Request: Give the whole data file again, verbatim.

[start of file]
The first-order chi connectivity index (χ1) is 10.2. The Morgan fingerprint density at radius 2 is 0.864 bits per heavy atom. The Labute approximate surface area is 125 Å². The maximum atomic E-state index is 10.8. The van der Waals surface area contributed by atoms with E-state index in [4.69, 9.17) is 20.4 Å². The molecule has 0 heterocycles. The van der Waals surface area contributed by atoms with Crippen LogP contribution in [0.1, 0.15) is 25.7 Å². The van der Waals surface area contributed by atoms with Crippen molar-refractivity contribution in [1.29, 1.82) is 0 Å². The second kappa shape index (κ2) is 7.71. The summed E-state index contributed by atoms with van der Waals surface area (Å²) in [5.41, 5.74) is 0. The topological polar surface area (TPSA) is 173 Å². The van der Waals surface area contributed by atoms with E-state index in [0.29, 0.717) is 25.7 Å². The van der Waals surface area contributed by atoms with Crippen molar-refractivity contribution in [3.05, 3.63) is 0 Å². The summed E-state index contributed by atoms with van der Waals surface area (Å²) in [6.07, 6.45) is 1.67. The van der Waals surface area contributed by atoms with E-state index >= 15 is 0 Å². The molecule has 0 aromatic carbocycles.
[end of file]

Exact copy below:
The first-order chi connectivity index (χ1) is 10.2. The Morgan fingerprint density at radius 2 is 0.864 bits per heavy atom. The Labute approximate surface area is 125 Å². The maximum atomic E-state index is 10.8. The van der Waals surface area contributed by atoms with E-state index in [4.69, 9.17) is 20.4 Å². The molecule has 0 heterocycles. The van der Waals surface area contributed by atoms with Crippen LogP contribution in [0.1, 0.15) is 25.7 Å². The van der Waals surface area contributed by atoms with Crippen molar-refractivity contribution in [1.29, 1.82) is 0 Å². The second kappa shape index (κ2) is 7.71. The summed E-state index contributed by atoms with van der Waals surface area (Å²) in [5.41, 5.74) is 0. The topological polar surface area (TPSA) is 173 Å². The van der Waals surface area contributed by atoms with E-state index in [0.29, 0.717) is 25.7 Å². The van der Waals surface area contributed by atoms with Crippen molar-refractivity contribution in [3.05, 3.63) is 0 Å². The summed E-state index contributed by atoms with van der Waals surface area (Å²) in [6.07, 6.45) is 1.67. The van der Waals surface area contributed by atoms with E-state index >= 15 is 0 Å². The molecule has 0 aromatic carbocycles.